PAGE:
The end of the Cold War saw Russia’s prestige plummet. It opened a yawning gap in her western defences, where routes into the heartland pass through Poland, Lithuania and Romania. Latvia is only a few kilometres away from St. Petersburg, and Russia still harbours memories the Second World War.
Further south, Russia’s relations with the post-soviet states raise serious issues of security. In 2003, Georgia threatened secession (the Rose Revolution) after Russia had, heavy-handedly, slapped an import ban on the importation of Georgian wine. Relations with the Ukraine deteriorated over its intention of seeking greater integration with the EU and NATO. Russia made it abundantly clear that such a move would force her to annex the territory outright and her position has not changed. Nor will it change in the future.
Russia’s tactics are far short of conventional invasion. Putin is well-versed in the methods of asymmetric warfare: paramilitary formations with no military insignia on their uniforms isolate poorly armed Ukrainian garrisons and cut them off from what is a chaotic, insecure civilian government in Kiev. But Russia does not want an all-out shooting war, she would prefer to calm things down in order to present a reasonable face to the west.
In recent days a few very influential Ukrainian oligarchs- rich industrial magnates centred in eastern Ukraine who like their Russian counterparts have huge investments in London and the EU- have been seeking dialogue with Putin. They are in favour of a Euro-Asian Economic Union comprising Belarus, Kazakhstan, Ukraine and Russia targeted for integration by 2015. It would be a Russian version of the EU, with the Ukraine remaining an independent country.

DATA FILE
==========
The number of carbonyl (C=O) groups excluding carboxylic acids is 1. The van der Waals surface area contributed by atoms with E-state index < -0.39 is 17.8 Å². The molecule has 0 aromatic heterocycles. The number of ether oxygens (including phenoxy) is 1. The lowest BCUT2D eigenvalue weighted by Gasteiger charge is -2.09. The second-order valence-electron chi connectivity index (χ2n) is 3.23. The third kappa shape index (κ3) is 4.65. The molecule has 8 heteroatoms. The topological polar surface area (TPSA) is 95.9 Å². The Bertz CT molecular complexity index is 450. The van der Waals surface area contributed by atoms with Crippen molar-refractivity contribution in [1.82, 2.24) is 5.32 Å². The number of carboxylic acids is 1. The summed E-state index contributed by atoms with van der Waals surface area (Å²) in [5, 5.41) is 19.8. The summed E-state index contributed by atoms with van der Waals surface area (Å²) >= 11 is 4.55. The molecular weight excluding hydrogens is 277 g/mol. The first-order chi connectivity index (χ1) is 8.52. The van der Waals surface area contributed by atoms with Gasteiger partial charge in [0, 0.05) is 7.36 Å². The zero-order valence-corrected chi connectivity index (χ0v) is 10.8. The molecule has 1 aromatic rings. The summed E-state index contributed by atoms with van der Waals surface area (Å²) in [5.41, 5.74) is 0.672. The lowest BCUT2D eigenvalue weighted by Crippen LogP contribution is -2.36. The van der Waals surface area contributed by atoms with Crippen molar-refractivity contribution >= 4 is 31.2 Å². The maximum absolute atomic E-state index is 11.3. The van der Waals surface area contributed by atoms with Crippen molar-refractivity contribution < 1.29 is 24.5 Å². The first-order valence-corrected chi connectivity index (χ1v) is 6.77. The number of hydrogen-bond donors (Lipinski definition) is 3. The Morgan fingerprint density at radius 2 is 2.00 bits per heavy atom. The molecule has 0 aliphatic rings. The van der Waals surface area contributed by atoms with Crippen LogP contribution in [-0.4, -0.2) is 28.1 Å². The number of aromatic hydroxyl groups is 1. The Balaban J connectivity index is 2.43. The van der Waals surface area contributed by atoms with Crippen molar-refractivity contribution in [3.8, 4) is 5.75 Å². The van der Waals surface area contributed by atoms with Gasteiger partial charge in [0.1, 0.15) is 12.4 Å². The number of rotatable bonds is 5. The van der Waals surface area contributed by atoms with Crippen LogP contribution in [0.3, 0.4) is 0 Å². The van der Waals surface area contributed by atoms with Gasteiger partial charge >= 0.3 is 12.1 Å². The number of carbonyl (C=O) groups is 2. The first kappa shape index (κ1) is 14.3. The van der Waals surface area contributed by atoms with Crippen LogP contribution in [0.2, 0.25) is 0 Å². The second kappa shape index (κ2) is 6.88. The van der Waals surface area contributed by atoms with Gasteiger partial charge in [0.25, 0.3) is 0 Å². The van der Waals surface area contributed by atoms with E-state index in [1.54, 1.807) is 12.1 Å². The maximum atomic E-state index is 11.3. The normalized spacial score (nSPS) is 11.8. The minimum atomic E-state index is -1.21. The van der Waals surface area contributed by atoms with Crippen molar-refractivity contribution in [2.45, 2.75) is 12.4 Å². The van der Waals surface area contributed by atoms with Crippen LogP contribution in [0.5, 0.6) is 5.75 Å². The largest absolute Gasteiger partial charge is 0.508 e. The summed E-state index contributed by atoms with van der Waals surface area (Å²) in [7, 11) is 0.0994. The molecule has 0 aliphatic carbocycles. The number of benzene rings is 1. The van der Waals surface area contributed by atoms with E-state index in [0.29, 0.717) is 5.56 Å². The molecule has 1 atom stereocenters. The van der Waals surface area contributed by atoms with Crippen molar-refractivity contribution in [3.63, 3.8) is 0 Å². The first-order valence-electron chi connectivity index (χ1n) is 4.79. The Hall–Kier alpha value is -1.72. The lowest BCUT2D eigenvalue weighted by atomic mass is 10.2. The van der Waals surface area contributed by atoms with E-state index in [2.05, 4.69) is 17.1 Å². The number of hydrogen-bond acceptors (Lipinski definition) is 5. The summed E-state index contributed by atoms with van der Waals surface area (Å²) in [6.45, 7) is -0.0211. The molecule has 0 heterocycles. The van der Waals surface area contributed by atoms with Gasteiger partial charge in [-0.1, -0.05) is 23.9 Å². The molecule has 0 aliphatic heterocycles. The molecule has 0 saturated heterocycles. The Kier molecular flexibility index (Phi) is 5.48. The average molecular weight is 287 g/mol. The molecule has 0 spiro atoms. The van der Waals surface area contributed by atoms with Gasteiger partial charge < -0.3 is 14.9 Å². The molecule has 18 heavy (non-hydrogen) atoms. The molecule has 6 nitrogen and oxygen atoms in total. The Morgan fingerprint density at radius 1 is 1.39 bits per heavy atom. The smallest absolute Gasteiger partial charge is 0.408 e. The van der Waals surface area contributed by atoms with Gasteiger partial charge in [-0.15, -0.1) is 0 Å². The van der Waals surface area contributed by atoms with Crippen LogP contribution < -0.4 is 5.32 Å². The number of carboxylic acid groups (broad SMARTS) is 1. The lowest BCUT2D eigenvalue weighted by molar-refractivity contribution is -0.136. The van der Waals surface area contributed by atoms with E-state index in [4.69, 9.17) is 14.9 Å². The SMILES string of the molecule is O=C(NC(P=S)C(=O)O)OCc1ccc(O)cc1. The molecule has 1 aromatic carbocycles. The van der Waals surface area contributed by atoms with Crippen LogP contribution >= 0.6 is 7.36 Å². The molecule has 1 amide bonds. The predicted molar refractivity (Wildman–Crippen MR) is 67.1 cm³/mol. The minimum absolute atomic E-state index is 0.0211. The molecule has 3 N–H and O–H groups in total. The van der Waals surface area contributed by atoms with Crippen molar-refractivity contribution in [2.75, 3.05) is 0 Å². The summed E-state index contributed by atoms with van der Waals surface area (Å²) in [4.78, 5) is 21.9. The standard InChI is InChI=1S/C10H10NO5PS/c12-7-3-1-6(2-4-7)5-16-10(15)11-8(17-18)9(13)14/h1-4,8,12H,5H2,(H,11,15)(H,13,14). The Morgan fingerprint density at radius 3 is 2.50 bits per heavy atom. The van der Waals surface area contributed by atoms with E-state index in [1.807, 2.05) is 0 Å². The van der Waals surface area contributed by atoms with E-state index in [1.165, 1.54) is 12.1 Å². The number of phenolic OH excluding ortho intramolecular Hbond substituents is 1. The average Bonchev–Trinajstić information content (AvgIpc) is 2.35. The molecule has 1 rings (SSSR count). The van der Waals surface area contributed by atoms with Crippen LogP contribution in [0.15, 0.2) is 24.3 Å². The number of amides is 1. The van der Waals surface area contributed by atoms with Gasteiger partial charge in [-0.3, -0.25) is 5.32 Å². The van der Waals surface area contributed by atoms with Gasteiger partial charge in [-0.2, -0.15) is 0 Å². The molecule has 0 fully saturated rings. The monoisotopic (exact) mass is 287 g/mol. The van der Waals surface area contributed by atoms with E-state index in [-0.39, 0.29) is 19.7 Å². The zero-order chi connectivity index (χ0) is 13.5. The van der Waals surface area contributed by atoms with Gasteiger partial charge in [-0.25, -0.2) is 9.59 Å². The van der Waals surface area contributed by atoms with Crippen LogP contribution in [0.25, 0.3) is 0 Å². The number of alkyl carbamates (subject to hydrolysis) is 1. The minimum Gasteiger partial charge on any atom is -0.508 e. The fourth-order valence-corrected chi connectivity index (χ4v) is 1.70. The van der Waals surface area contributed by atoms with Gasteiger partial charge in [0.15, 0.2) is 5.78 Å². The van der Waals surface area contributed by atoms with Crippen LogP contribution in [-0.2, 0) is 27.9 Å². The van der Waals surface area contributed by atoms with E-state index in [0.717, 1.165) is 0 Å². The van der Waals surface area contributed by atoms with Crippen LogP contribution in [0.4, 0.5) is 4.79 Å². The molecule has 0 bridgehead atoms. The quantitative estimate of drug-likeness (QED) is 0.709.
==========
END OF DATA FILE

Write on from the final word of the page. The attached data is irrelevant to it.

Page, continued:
This plan may be the only realistic option open to Ukraine if it is to keep its sovereignty. There are, however, formidable obstacles to lasting success, such as the blood of history, Russia’s record of economic exploitation, and the emerging rivalry between the Ukrainian oligarchs and their Russian counterparts.
Whatever the shape of the solution to the Ukrainian debacle, Russia’s overriding concern will always remain her ability to maintain her defences and her standing as an economic superpower.
Terry Jones taught History to adult students taking Foundation courses at a College of Higher Education prior to their entry into full-time degree courses at Warwick and Coventry Universities. Since taking early retirement, he has travelled widely in Eastern Europe, pursuing a life-long interest in 19th and early 20th century European history. He has been a GCSE and "A" level tutor with OOL since 1996.